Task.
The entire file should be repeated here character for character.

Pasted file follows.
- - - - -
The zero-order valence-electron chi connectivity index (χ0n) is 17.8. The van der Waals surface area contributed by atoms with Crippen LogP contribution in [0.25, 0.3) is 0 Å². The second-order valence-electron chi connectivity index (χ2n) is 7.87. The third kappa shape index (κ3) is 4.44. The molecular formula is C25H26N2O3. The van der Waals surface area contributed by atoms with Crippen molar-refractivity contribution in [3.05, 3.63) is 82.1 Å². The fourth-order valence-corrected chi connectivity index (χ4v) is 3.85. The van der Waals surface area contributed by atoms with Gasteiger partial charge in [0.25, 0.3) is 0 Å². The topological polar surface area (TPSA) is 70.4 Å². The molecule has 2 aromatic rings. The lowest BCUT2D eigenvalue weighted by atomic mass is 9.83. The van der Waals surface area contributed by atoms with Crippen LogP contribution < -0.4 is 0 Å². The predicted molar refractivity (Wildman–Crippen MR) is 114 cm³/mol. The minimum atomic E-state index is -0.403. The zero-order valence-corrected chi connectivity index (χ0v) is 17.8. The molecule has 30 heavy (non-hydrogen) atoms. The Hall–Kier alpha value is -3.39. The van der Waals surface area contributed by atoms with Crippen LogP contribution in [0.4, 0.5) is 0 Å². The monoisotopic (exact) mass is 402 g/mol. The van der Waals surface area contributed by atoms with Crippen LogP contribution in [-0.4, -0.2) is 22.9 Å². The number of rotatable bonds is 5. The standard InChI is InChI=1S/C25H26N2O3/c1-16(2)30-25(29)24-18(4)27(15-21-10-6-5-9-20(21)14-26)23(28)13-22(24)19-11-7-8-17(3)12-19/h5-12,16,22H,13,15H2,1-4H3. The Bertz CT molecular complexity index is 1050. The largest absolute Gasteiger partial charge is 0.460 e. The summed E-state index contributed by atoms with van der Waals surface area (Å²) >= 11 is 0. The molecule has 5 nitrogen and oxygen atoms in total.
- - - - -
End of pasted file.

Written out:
The zero-order valence-electron chi connectivity index (χ0n) is 17.8. The van der Waals surface area contributed by atoms with Crippen LogP contribution in [0.25, 0.3) is 0 Å². The second-order valence-electron chi connectivity index (χ2n) is 7.87. The third kappa shape index (κ3) is 4.44. The molecular formula is C25H26N2O3. The van der Waals surface area contributed by atoms with Crippen molar-refractivity contribution in [3.05, 3.63) is 82.1 Å². The fourth-order valence-corrected chi connectivity index (χ4v) is 3.85. The van der Waals surface area contributed by atoms with Gasteiger partial charge in [0.25, 0.3) is 0 Å². The topological polar surface area (TPSA) is 70.4 Å². The molecule has 2 aromatic rings. The lowest BCUT2D eigenvalue weighted by atomic mass is 9.83. The van der Waals surface area contributed by atoms with Crippen LogP contribution < -0.4 is 0 Å². The predicted molar refractivity (Wildman–Crippen MR) is 114 cm³/mol. The minimum atomic E-state index is -0.403. The zero-order valence-corrected chi connectivity index (χ0v) is 17.8. The molecule has 30 heavy (non-hydrogen) atoms. The Hall–Kier alpha value is -3.39. The van der Waals surface area contributed by atoms with Crippen LogP contribution in [0.4, 0.5) is 0 Å². The monoisotopic (exact) mass is 402 g/mol. The van der Waals surface area contributed by atoms with Crippen LogP contribution in [-0.4, -0.2) is 22.9 Å². The number of rotatable bonds is 5. The standard InChI is InChI=1S/C25H26N2O3/c1-16(2)30-25(29)24-18(4)27(15-21-10-6-5-9-20(21)14-26)23(28)13-22(24)19-11-7-8-17(3)12-19/h5-12,16,22H,13,15H2,1-4H3. The Bertz CT molecular complexity index is 1050. The largest absolute Gasteiger partial charge is 0.460 e. The summed E-state index contributed by atoms with van der Waals surface area (Å²) >= 11 is 0. The molecule has 5 nitrogen and oxygen atoms in total.